• Reassess Your Library and Curricula: Gen Z doesn’t need to learn about diversity; they are living it. They adapt quickly to technology, so likely won’t need lengthy classroom settings to learn new applications. However, you may need to come up with courses that support soft skill development such as improving face-to-face (in person and video-based) interactions with colleagues and company leaders. Do you have a course on situational awareness? This group may need your help to “tune in” more to the physical world around them.

Building a Gen Z-Friendly Company Culture

The Gen Z culture is digitally connected yet self-driven. It’s diverse and accepting. It’s entrepreneurial, yet seeking security. As you shape your organizational culture, you’ll want to make the next generation feel welcome and productive.

Gen Z in the workforce

  • Diversity: If you aren’t already, do everything you can to embrace a diversity of backgrounds, experiences and ideas. Not only will Gen Zers feel at home, but your organization will be more productive and effective.
  • Digital Connections: Make it easy to connect with colleagues across time zones, geographies and cultures. Gen Zers are excellent digital collaborators.
  • Independence: That said, most Gen Z employees will be comfortable doing their work physically alone. They believe they have a lot to offer, so will have the confidence to contribute (with direction and feedback), but will shy away from meetings and working sessions to complete a project.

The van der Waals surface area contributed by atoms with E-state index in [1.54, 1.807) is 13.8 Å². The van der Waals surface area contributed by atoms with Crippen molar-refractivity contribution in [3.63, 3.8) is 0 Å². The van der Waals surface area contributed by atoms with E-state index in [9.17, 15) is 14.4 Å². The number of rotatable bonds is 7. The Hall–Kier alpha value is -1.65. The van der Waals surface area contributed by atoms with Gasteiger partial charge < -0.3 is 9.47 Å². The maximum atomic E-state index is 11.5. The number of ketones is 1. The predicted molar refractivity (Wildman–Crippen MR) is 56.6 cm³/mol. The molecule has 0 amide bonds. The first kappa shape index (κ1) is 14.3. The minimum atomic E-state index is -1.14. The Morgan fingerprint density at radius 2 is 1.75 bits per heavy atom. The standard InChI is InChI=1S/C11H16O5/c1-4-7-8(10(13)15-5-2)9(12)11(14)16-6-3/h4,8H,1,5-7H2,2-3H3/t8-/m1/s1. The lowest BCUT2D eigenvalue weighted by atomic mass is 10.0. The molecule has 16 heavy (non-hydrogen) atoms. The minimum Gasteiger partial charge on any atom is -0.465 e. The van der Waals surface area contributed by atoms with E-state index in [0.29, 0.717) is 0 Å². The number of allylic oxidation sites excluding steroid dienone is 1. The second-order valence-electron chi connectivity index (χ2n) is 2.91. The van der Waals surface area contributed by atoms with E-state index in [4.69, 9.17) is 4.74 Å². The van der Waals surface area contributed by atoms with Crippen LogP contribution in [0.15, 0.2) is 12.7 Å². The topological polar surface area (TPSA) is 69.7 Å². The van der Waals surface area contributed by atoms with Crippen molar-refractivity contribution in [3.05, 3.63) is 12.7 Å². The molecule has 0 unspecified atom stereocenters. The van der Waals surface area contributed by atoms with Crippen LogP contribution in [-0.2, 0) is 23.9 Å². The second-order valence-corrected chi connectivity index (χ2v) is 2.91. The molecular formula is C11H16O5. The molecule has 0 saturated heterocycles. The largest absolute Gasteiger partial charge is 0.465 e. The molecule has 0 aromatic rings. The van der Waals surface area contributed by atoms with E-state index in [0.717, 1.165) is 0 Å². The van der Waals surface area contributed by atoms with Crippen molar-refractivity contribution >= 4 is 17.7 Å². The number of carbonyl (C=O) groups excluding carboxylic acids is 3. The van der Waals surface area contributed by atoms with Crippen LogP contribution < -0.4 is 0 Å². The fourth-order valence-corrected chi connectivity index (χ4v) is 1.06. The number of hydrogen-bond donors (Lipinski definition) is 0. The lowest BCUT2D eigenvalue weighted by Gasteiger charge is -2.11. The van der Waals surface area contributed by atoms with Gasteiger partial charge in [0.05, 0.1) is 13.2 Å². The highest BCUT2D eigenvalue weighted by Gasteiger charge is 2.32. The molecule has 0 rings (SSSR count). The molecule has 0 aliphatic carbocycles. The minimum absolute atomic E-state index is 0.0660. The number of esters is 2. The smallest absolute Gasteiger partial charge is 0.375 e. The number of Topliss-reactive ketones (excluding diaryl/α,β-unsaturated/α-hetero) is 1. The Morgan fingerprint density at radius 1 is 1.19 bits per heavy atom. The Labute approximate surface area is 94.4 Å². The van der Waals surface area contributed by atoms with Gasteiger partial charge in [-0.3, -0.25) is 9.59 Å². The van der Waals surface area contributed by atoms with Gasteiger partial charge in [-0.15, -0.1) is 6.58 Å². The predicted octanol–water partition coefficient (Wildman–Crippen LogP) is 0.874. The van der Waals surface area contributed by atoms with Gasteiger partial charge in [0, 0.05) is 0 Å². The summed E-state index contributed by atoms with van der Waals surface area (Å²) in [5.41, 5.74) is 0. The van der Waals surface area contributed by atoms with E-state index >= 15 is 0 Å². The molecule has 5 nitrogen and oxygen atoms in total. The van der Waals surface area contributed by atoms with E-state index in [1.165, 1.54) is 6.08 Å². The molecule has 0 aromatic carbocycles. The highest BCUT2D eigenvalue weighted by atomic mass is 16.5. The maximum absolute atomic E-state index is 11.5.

• Inclusion: Even though they are young, Gen Zers have a lot to offer. Look for opportunities to engage them in meaningful conversations – including global topics. Assume they have opinions. Listen.
  • Entrepreneurship: Tap into the entrepreneurial spirit of your Gen Z personnel. Are there legitimate opportunities for Gen Zers to lead and build in your organization? That can be a good fit. If not, prepare to accept that a Gen Zer may have a business interest “on the side.” If a Gen Z worker is getting the job done within the timelines you agree on, it may help to think of an outside business venture as simply another skillset of a valuable employee.

Business and government leaders are constantly adapting to change and the emergence of Gen Z is just the next generational change to hit the workforce. It’s natural. It’s expected. And, somehow – despite our preoccupation with Millennials – it’s here! Are you ready? If you’re looking for ways to refresh your recruiting, learning and development, or competency management programs to prepare for Gen Z, let us know. We’d love to help!